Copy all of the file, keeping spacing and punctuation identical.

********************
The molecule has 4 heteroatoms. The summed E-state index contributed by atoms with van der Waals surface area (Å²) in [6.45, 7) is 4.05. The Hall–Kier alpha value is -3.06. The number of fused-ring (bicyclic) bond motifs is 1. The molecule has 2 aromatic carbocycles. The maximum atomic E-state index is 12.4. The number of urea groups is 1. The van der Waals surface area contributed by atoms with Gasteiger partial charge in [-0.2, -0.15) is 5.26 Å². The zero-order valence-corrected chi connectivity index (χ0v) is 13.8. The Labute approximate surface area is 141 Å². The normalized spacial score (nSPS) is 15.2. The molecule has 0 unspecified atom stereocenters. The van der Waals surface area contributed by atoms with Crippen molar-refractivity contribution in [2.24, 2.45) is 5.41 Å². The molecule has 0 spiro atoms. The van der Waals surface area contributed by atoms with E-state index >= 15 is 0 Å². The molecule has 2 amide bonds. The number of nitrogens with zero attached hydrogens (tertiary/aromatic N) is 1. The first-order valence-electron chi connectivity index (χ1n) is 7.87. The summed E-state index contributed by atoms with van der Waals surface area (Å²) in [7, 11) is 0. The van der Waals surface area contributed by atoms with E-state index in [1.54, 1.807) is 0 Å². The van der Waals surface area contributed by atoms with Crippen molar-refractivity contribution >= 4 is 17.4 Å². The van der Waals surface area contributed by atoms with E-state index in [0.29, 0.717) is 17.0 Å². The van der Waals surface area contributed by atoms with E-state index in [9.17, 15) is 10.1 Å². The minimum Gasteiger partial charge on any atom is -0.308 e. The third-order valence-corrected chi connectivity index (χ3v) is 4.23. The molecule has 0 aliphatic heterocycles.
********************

The molecule has 4 heteroatoms. The summed E-state index contributed by atoms with van der Waals surface area (Å²) in [6.45, 7) is 4.05. The Hall–Kier alpha value is -3.06. The number of fused-ring (bicyclic) bond motifs is 1. The molecule has 2 aromatic carbocycles. The maximum atomic E-state index is 12.4. The number of urea groups is 1. The van der Waals surface area contributed by atoms with Gasteiger partial charge in [-0.2, -0.15) is 5.26 Å². The zero-order valence-corrected chi connectivity index (χ0v) is 13.8. The Labute approximate surface area is 141 Å². The normalized spacial score (nSPS) is 15.2. The molecule has 0 unspecified atom stereocenters. The van der Waals surface area contributed by atoms with Crippen molar-refractivity contribution in [2.24, 2.45) is 5.41 Å². The molecule has 0 spiro atoms. The van der Waals surface area contributed by atoms with E-state index >= 15 is 0 Å². The molecule has 2 amide bonds. The number of nitrogens with zero attached hydrogens (tertiary/aromatic N) is 1. The first-order valence-electron chi connectivity index (χ1n) is 7.87. The summed E-state index contributed by atoms with van der Waals surface area (Å²) in [7, 11) is 0. The van der Waals surface area contributed by atoms with E-state index in [1.54, 1.807) is 0 Å². The van der Waals surface area contributed by atoms with Crippen molar-refractivity contribution >= 4 is 17.4 Å². The van der Waals surface area contributed by atoms with E-state index in [0.29, 0.717) is 17.0 Å². The van der Waals surface area contributed by atoms with E-state index in [9.17, 15) is 10.1 Å². The minimum Gasteiger partial charge on any atom is -0.308 e. The third-order valence-corrected chi connectivity index (χ3v) is 4.23. The molecule has 0 aliphatic heterocycles.